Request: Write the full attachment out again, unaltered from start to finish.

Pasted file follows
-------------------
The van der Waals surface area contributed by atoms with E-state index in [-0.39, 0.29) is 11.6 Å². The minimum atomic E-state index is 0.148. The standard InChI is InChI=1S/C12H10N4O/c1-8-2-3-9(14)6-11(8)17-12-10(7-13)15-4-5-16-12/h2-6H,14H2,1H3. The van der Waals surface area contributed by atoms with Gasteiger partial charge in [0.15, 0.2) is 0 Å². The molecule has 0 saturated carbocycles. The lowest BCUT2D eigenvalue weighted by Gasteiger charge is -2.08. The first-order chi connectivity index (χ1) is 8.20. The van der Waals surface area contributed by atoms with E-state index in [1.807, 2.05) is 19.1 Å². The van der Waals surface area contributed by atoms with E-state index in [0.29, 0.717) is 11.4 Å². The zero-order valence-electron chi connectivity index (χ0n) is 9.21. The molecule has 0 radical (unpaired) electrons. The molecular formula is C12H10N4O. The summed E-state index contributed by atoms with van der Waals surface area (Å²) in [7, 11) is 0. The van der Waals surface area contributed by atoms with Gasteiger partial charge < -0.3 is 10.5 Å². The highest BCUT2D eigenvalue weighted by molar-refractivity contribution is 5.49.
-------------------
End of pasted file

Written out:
The van der Waals surface area contributed by atoms with E-state index in [-0.39, 0.29) is 11.6 Å². The minimum atomic E-state index is 0.148. The standard InChI is InChI=1S/C12H10N4O/c1-8-2-3-9(14)6-11(8)17-12-10(7-13)15-4-5-16-12/h2-6H,14H2,1H3. The van der Waals surface area contributed by atoms with Gasteiger partial charge in [0.15, 0.2) is 0 Å². The molecule has 0 saturated carbocycles. The lowest BCUT2D eigenvalue weighted by Gasteiger charge is -2.08. The first-order chi connectivity index (χ1) is 8.20. The van der Waals surface area contributed by atoms with E-state index in [1.807, 2.05) is 19.1 Å². The van der Waals surface area contributed by atoms with E-state index in [0.29, 0.717) is 11.4 Å². The zero-order valence-electron chi connectivity index (χ0n) is 9.21. The molecule has 0 radical (unpaired) electrons. The molecular formula is C12H10N4O. The summed E-state index contributed by atoms with van der Waals surface area (Å²) in [7, 11) is 0. The van der Waals surface area contributed by atoms with Gasteiger partial charge < -0.3 is 10.5 Å². The highest BCUT2D eigenvalue weighted by molar-refractivity contribution is 5.49.